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So I was running a profiler on my (admittedly pretty simple) application in Java, and was surprised that second only to methods that required making HTTP requests in terms of time was my inputStreamToString method. It's currently defined like this:

public static String inputStreamToString(InputStream in) throws IOException {
    BufferedReader reader = new BufferedReader(new InputStreamReader(in));
    StringBuilder sb = new StringBuilder();
    String line = null;
    while ((line = reader.readLine()) != null) {
        sb.append(line).append("\n");
    }
    in.close();
    return sb.toString();
}

How can I make this faster? (And yes, I really do need strings, and no, the InputStrings aren't that large, and no, this method is being called less frequently than most methods in the program, and no, I there is no way to avoid the need of conversion.)

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1  
Well, that's where all the I/O happens (I assume that the profiler includes all the time readLine() takes to wait for the data to come in). The only obvious thing you could do is to preinitialize the StringBuilder with a sufficiently large buffer so it doesn't have to reallocate memory, but I suppose that everything is dwarved by the time it takes to read data. –  EboMike Nov 26 '10 at 21:15
    
@EboMike has pretty much nailed it there. Apart from that, the only other thing I can think of is to skip the BufferedReader and supply your own buffer to read in to -- that would also save the readLine calls since you really don't care about reading one line at a time. –  casablanca Nov 26 '10 at 21:19
    
I guess I may as well turn it into an answer :) –  EboMike Nov 26 '10 at 21:20

3 Answers 3

up vote 5 down vote accepted

Well, that's where all the I/O happens (I assume that the profiler includes all the time readLine() takes to wait for the data to come in). The only obvious thing you could do is to preinitialize the StringBuilder with a sufficiently large buffer so it doesn't have to reallocate memory, but I suppose that everything is dwarved by the time it takes to read data.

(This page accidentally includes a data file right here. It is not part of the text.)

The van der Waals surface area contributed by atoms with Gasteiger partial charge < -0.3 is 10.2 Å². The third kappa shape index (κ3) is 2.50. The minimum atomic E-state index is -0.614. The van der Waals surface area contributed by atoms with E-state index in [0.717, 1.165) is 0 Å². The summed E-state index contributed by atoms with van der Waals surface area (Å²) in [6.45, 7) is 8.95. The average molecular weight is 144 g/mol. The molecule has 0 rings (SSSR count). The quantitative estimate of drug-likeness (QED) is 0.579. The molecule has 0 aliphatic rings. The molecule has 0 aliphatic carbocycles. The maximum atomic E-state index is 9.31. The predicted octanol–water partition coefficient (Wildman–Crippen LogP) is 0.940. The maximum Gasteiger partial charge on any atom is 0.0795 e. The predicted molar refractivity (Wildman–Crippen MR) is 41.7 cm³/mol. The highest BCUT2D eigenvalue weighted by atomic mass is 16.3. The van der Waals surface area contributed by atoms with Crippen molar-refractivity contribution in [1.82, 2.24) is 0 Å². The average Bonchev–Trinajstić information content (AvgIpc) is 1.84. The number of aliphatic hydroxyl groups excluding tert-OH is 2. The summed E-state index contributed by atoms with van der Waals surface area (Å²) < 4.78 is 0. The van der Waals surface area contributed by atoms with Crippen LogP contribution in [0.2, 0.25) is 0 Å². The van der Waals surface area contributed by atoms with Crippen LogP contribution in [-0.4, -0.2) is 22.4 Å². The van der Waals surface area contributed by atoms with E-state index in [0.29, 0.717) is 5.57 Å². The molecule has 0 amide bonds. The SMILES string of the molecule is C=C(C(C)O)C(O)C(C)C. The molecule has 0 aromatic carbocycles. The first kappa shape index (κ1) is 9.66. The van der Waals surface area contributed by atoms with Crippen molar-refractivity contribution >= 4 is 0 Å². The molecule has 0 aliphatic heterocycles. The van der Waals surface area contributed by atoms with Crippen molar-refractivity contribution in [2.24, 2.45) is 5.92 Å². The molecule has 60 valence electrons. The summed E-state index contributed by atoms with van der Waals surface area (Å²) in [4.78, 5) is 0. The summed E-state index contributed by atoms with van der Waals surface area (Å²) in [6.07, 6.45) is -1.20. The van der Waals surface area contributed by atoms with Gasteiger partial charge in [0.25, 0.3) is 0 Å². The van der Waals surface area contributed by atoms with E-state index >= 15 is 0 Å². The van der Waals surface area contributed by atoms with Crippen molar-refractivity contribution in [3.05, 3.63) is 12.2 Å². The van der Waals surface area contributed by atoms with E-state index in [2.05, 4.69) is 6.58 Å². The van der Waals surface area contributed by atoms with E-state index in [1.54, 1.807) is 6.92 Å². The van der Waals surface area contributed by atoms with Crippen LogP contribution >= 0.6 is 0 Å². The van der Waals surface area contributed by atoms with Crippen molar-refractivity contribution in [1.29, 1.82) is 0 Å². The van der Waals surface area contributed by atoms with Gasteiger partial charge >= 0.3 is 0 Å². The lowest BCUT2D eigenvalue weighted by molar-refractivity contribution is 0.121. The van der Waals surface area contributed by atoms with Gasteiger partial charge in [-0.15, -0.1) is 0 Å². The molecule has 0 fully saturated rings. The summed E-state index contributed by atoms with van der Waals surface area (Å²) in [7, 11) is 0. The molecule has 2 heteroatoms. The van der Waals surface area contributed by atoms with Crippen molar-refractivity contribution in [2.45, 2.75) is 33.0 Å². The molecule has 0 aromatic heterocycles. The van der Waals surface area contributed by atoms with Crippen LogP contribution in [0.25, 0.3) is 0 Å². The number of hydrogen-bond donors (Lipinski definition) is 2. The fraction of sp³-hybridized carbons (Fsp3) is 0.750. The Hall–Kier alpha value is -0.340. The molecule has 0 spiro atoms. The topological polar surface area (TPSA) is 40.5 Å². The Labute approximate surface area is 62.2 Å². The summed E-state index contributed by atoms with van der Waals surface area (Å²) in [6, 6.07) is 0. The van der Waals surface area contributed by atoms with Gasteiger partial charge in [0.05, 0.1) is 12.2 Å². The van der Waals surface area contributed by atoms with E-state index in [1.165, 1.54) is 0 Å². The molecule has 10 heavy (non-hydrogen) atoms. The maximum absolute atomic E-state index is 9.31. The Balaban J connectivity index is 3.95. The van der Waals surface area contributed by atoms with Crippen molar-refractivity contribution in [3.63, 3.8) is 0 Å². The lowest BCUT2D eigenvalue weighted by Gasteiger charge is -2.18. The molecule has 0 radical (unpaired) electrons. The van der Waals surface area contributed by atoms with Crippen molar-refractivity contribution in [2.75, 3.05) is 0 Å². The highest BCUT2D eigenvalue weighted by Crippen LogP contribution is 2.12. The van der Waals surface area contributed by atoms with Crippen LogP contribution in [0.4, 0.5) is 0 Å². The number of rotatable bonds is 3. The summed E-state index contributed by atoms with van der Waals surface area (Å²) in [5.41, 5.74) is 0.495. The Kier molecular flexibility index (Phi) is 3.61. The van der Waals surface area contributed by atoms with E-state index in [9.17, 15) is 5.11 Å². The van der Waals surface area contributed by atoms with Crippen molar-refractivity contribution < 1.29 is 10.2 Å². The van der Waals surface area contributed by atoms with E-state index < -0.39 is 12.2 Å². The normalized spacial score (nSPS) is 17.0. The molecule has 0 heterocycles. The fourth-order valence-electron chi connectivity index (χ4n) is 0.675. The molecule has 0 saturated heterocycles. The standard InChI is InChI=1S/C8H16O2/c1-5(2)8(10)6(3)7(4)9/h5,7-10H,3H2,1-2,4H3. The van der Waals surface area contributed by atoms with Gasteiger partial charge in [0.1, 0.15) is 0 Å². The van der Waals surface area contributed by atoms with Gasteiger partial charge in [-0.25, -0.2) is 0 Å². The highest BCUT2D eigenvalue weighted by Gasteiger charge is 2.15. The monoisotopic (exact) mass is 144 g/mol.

Other than that - you're I/O bound. It simply takes time to receive data through the network.

EDIT: May as well include casablanca's comment too: Instead of reading line-by-line and then adding a newline, you may as well use a simple reader with a reasonably big buffer that you provide and just block-read everything. There's no need to read line-by-line since you seem to just copy the entire input data anyway. The only reasoning for manually going line-by-line is if you wanted to normalize the newlines (like \r\n) to a standard \n.

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Try to use IOUtils.copy() from jakarta commons. Create ByteArrayOutputStream, copy the bytes from the HTTPRequest stream to this ByteArray, then create string using new String(bytes, "UTF-8").

I believe it can be faster...

But your code looks like it is written to illustrate good style and good coding at all. I really do not understand what may be so ineffective here. Probably it takes time because the rest of your logic is relatively simple and written well? I mean probably although this piece of code takes relatively much time this is not too critical?

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Check this [link text][1] There are many suggestions there.

[1]: In Java how do a read/convert an InputStream in to a string? Stackoverflow-InputStream2String

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